Dagalasi v Four Season Nursery (IRC 85 of 20044 ) (85 of 20044) [2005] MWIRC 50 (03 June 2005);




MATTER NO. IRC 185 OF 2004


DAGALASI…………………………………………………. APPLICANT



CORAM: R. Zibelu Banda (Ms), Chairperson

Applicant- present

Respondent- Absent

Mpakani, Court clerk


Dismissal- Justification for dismissal- Reason-Negligence-Taking unlawful instructions-Procedure-Right to be heard.


The respondent employed the applicant in 2001. He was dismissed on 27 May 2004. The reason for dismissal was that the applicant who was a Carpenter worked on a site before the concrete had dried up thereby damaging the site. The excuse for working on a site when it was not ready was because the applicant had been forced by his boss to do the work.

The respondent did not attend court despite indications that the notice of hearing was delivered to them. There was no excuse for failure to attend court. It was therefore not in the interests of justice to postpone the case as adjourning the matter would have been prejudicial and unfair to the applicant. In such situations the matter must proceed in the absence of the other party, see section 74 of the Labour Relations Act providing that if a party fails to attend or to be represented at the proceedings of the Industrial Relations Court without good cause, the Industrial Relations Court may proceed in the absence of that party or representative.

The Law


The applicable law in this matter is the Employment Act and the Constitution, which in section 31 provides that every person has the right to fair labour practices. Fair labour practices entail the right to know the reason for dismissal and the right to have an opportunity to explain ones side and defend oneself, see section 57 (1) and (2) of the Employment Act.

The burden of showing the reason for dismissal and that it was a valid reason is on the respondent, see section 61 (1) of the Employment Act, which provides that:

“In any claim or complaint arising out of the dismissal of an employee, it shall be for the employer to provide the reason for dismissal and if the employer fails to do so, there shall be a conclusive presumption that the dismissal was unfair.”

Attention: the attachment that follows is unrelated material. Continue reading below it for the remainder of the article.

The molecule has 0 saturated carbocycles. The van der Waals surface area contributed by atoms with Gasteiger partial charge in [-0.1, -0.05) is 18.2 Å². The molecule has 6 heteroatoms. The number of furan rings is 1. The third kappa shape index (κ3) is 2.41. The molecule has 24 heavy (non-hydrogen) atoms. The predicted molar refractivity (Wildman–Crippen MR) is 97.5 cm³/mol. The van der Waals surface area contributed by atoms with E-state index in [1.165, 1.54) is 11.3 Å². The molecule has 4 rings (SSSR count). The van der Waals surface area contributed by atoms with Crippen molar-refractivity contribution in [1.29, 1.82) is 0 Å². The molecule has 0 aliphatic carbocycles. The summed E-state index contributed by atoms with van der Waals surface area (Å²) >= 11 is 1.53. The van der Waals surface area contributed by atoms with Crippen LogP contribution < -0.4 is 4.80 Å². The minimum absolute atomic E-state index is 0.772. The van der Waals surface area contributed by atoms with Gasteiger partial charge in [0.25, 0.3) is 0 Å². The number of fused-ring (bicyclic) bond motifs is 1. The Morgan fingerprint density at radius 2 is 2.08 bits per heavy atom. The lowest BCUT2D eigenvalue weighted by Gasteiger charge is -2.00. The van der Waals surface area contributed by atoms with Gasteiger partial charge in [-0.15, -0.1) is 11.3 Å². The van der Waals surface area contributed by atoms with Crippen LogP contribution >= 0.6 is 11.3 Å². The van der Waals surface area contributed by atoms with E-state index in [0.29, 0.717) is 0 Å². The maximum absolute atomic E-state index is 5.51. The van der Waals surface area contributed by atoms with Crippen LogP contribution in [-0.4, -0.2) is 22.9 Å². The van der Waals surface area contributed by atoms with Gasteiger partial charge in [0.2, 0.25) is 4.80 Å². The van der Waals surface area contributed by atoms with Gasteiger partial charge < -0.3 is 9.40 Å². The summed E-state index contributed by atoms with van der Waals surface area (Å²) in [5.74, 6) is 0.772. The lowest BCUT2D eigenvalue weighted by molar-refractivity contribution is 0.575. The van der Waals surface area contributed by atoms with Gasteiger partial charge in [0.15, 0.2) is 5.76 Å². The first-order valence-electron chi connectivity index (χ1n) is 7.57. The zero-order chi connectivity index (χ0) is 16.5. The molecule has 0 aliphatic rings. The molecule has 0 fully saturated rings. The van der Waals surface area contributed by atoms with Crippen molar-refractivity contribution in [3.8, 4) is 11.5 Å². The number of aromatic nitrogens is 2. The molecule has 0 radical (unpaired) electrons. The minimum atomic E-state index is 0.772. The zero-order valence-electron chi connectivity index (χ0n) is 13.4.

In Earl v. Slater and Wheeler (Airlyne) Ltd [1973] 1 WLR 51 at 55, it was held that:

“It is for the employer to show what was the principal or only reason for dismissal and that it was a potentially valid reason. If the employer fails to discharge this burden, the tribunal must find that the dismissal was unfair.”

In the instant case the respondent did not attend court to show on a balance of probabilities a valid reason for dismissal. However from what the applicant told court, he admitted that he had done work on a site when it was not ready. He was negligent but only because he had been forced to by his boss.

The court fails to understand how a Carpenter who knew his work would be forced to perform a bad job which would end up damaging only the site but also his reputation. The instruction if any, was unlawful and the applicant should not have taken it. The court finds that the applicant was negligent and therefore the respondent had a valid reason for which to take disciplinary action. The law protects only those who take lawful instructions, see section 59 of the Employment Act and also see; Bwanali V Southern Bottlers Ltd [Matter Number IRC 250 of 2003 (unreported)].


However before any adverse action is taken against an employee, the employer must afford the employee an opportunity to explain his side and defend himself, in accordance with section 57(2) of the Employment Act. In the instant case the applicant told court that he was not heard. In the absence of the respondent to contradict the applicant, the court finds that the applicant was not heard before his dismissal. The applicant right to fair labour practices under section 31 of the Constitution and the Employment Act was violated.


The court finds that the respondent did not comply with the law before dismissing the applicant, therefore the dismissal was unfair and the court so finds.

Assessment of Remedy

The matter shall be set down on a date to be fixed for assessment of appropriate compensation under section 63 of the Employment Act. The applicant must bring evidence of financial loss, and he is encouraged to seek free legal advice on the heads of compensation and the standard of proof required in such claims.

Any party not satisfied with this decision is at liberty to appeal to the High Court in accordance with section 65 (2) of the Labour Relations Act within 30 days of this date.

Pronounced in open court this 3rd day of June 2005 at Lilongwe.

R. Zibelu Banda (Ms.)